Carenza's Day 1 Briefing
Carenza’s Day 1 Briefing

We were pleased that two local publications, The Maldon and Burnham Standard and the Burnham Review, sent out photographers to cover the event. Once those articles have appeared online they will be linked here. We were also fortunate enough to have Maria Medlycott, Historic Environment Officer for Essex County Council, come out on Thursday for a tour of the test pits.

Mike and Pat of the Maldon Archaeological and History Group supervise Test Pit 12 at Southminster Primary School
Mike and Pat of the Maldon Archaeological and History Group supervise Test Pit 12 at Southminster Primary School

Cat Ranson, ACA archaeological supervisor, and John Newman, pottery expert, toured the test pits providing guidance on excavating and recording techniques as well as identifying finds and pottery sherds. Having experts on site is always popular with the participants who commented, “I enjoyed talking with the experts on pottery etc. to try and put together the story of the site.” (AC) and “I enjoyed learning about the history of the area and talking to historians and people who could give me more information about the history of Britain.” (CS)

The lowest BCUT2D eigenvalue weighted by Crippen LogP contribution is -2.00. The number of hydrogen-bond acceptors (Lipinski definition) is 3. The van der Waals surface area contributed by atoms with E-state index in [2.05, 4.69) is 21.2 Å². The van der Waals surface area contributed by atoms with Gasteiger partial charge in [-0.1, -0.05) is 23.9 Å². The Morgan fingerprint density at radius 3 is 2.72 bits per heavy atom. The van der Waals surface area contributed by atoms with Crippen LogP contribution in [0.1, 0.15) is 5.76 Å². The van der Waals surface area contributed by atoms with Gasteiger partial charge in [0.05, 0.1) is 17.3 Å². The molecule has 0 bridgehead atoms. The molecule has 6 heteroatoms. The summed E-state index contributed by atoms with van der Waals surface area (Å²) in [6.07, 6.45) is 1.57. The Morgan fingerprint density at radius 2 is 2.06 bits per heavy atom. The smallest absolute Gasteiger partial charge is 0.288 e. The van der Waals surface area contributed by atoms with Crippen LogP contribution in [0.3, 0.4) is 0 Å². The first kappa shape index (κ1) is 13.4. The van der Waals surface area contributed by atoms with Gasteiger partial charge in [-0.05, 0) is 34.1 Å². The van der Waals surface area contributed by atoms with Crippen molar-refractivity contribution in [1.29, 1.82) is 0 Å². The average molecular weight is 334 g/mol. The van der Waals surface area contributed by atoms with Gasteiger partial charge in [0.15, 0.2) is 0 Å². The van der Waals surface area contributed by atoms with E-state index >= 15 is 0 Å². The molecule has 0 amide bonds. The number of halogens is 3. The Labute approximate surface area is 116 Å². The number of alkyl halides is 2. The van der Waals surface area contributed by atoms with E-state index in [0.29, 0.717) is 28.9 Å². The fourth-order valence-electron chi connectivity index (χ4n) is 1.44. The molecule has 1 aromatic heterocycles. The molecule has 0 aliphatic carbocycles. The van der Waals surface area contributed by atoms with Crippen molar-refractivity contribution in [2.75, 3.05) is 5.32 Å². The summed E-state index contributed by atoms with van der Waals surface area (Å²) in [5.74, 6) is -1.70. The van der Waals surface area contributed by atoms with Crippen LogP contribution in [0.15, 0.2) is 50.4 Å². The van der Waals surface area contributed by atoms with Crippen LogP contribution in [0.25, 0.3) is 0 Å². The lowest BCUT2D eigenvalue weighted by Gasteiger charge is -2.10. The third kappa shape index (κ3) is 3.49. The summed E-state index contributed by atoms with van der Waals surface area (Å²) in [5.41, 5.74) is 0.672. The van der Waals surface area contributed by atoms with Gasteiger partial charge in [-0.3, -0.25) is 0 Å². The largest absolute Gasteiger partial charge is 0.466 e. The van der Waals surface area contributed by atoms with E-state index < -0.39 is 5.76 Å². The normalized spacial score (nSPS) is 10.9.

Mr Stamp offers his advice to TP 7
Mr Stamp offers his advice to TP 7

The students recorded all of their findings context-by-context in their individual Test Pit Excavation Record Booklet. This is not only an invaluable asset in helping to produce their written assignment, but also informs academic research and becomes part of the permanent record about each test pit kept on file at the University of Cambridge.

TP 1 at Southminster Hall
TP 1 at Southminster Hall